Commentary: Bridging the car price gap

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The Independent Online
Vauxhall yesterday published a study purporting to demonstrate that British car buyers pay on average no more and no less than their Continental counterparts. Unfortunately, the supporting evidence suggests that this has only been made possible by sterling's enforced departure from the ERM and subsequent devaluation.

The study, carried out by AT Kearney, quotes the example of an Astra GL 1.4. Before our exit from the ERM this car was significantly cheaper in Spain, Italy, France, Germany, the Netherlands and Belgium than in Britain (once their local currency prices were converted into pounds). The Dutch price, for instance, was pounds 1,500 less. By this January, the tables had turned and the Astra was cheapest in Britain. A German customer would now have to pay pounds 1,000 more than his British counterpart. This is what was to be expected from sterling's 14 per cent devaluation against the ERM bloc: the sterling price of cars on sale in Germany or France has risen.

This conjures up several interesting possibilities. One is that the car makers may have been a little economical with the actualite when they insisted long before devaluation that UK car buyers were not being fleeced. Another is that the days of the personal import may be over - at least temporarily. It may no longer be worth scurrying across the Channel to pick up a cheap right-hand-drive car.

But this happy state of affairs may not last long. Intense competition may keep the lid on British prices for a while. Rover, for instance, has suddenly found itself with a 15 per cent cost advantage over its European rivals but it is hanging back from announcing prices for the new Rover 600 until Ford has said what its Mondeo will cost.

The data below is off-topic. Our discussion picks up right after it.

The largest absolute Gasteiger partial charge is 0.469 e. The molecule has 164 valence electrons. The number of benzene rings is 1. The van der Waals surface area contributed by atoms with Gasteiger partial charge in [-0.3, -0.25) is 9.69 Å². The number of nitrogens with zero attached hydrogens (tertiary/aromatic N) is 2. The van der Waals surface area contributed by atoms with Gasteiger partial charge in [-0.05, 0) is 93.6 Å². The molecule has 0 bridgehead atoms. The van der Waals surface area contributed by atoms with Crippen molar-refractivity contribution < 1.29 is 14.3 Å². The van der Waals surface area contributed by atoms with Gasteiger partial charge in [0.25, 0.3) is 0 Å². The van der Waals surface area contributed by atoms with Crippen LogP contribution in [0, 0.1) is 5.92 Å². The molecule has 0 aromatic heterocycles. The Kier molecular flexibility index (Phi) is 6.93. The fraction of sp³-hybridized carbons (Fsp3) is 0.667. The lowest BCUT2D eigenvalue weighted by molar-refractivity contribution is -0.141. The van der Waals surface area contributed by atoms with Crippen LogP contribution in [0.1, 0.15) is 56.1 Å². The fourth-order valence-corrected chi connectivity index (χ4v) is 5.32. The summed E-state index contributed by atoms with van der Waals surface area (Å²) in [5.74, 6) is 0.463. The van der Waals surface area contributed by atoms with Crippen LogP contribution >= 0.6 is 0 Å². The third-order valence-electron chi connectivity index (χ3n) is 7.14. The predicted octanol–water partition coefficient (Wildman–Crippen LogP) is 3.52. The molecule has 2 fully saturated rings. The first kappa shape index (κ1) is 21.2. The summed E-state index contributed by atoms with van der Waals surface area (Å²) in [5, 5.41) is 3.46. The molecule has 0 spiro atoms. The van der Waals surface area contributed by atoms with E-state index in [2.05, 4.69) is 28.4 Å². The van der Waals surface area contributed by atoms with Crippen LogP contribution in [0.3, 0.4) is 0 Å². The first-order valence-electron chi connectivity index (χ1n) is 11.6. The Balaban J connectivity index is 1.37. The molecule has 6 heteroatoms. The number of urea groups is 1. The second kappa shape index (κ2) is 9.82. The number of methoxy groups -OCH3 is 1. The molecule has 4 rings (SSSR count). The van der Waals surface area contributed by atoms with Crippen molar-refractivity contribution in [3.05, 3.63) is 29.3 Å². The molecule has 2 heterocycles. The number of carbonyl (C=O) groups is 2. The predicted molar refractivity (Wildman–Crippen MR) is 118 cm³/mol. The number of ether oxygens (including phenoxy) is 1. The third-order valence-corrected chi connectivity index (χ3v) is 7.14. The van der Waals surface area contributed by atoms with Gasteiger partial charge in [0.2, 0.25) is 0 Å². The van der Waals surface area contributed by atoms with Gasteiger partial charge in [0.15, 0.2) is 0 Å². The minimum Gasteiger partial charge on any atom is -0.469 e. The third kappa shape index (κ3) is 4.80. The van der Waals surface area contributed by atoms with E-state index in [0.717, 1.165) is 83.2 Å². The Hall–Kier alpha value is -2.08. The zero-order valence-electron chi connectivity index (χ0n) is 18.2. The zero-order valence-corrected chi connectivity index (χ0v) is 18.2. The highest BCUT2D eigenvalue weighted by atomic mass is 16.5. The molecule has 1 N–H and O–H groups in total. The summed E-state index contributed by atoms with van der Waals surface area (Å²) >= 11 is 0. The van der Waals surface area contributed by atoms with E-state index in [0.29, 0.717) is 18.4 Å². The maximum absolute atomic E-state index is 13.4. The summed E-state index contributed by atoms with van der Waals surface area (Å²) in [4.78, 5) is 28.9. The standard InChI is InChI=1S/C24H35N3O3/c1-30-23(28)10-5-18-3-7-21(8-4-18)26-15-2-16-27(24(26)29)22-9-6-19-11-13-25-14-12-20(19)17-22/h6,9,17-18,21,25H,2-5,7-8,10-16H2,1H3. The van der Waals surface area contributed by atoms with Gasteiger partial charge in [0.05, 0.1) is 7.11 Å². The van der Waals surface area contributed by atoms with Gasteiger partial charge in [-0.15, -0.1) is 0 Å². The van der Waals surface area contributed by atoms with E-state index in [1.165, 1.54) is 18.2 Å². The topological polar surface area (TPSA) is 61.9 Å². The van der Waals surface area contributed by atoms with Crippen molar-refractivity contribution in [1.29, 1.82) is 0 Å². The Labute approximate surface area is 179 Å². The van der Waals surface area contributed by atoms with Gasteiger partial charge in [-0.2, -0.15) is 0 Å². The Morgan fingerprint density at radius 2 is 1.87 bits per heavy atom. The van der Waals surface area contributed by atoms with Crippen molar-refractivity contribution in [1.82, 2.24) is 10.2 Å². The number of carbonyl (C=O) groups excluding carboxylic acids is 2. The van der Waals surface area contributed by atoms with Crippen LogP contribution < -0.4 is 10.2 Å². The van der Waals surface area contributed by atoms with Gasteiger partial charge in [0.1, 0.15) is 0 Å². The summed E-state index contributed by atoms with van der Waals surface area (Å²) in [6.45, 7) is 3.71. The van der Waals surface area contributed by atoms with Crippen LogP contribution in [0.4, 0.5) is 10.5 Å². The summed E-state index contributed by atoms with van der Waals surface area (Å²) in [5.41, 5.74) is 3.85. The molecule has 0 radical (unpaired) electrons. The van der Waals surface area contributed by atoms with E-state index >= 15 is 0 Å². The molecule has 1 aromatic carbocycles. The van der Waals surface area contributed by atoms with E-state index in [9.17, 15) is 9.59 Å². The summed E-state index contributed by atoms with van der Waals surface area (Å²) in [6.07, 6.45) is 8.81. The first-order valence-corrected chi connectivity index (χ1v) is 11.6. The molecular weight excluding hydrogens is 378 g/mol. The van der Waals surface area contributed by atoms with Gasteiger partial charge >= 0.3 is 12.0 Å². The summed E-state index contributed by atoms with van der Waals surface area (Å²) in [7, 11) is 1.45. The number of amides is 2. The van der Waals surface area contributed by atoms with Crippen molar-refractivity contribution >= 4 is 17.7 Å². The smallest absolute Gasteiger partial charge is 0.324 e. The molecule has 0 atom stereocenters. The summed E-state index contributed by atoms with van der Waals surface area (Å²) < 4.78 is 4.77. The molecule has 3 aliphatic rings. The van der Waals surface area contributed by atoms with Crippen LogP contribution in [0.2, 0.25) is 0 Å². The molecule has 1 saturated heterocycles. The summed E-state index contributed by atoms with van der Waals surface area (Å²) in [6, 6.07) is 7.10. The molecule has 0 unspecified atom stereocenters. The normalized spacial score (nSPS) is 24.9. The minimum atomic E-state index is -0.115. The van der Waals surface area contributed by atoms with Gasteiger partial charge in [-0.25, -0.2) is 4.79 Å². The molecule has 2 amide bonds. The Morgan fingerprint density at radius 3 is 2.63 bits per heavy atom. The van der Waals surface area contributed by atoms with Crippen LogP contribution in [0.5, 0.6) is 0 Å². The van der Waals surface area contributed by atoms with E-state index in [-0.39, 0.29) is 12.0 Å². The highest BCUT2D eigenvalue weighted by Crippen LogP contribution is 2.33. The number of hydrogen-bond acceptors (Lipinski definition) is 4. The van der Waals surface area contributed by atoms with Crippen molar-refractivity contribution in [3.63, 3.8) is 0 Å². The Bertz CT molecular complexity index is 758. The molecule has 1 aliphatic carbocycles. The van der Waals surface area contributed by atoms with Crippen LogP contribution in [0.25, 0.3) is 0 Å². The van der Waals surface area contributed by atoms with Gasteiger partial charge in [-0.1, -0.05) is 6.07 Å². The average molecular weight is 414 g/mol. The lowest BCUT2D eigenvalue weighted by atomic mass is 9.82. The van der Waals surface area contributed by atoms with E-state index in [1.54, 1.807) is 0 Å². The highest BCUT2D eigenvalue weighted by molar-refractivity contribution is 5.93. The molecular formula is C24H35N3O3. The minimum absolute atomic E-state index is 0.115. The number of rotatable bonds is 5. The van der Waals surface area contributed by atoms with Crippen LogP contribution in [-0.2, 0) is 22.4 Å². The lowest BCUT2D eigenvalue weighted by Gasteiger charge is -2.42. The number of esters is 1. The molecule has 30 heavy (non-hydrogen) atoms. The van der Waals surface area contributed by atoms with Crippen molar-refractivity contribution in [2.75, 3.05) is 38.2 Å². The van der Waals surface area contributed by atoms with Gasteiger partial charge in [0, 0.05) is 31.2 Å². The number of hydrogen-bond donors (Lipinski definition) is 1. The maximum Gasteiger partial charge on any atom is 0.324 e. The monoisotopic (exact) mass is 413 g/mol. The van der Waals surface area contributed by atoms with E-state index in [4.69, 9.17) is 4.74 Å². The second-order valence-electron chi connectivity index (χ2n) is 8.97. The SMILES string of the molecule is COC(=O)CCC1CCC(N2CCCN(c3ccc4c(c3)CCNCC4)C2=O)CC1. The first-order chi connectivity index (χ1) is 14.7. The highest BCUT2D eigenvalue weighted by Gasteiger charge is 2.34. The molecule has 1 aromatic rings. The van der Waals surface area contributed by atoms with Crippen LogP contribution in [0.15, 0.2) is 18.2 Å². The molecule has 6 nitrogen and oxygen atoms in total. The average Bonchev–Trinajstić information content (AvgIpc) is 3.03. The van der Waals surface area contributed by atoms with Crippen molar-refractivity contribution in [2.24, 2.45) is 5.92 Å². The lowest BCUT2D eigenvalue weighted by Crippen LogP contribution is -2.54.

Once sterling's new rate is perceived as a permanent fixture, the temptation to begin edging UK prices back up may be irresistible. After all, the structure of the UK market allowed car makers to charge more to personal customers in Britain than on the Continent, and that has not changed.

Under pressure from the European Commission, car makers have agreed to begin publishing EC-wide price comparisons from May. In Britain, the industry is less happy about proposals from the Office of Fair Trading to eradicate some of the most restrictive features of the exclusive distribution system by which cars are sold. Car makers have a block exemption to operate such agreements until 1995.

In the meantime the EC should ensure that its price transparency code is rigorously enforced, armed with the knowledge that it does not have to renew the car makers' block exemption.

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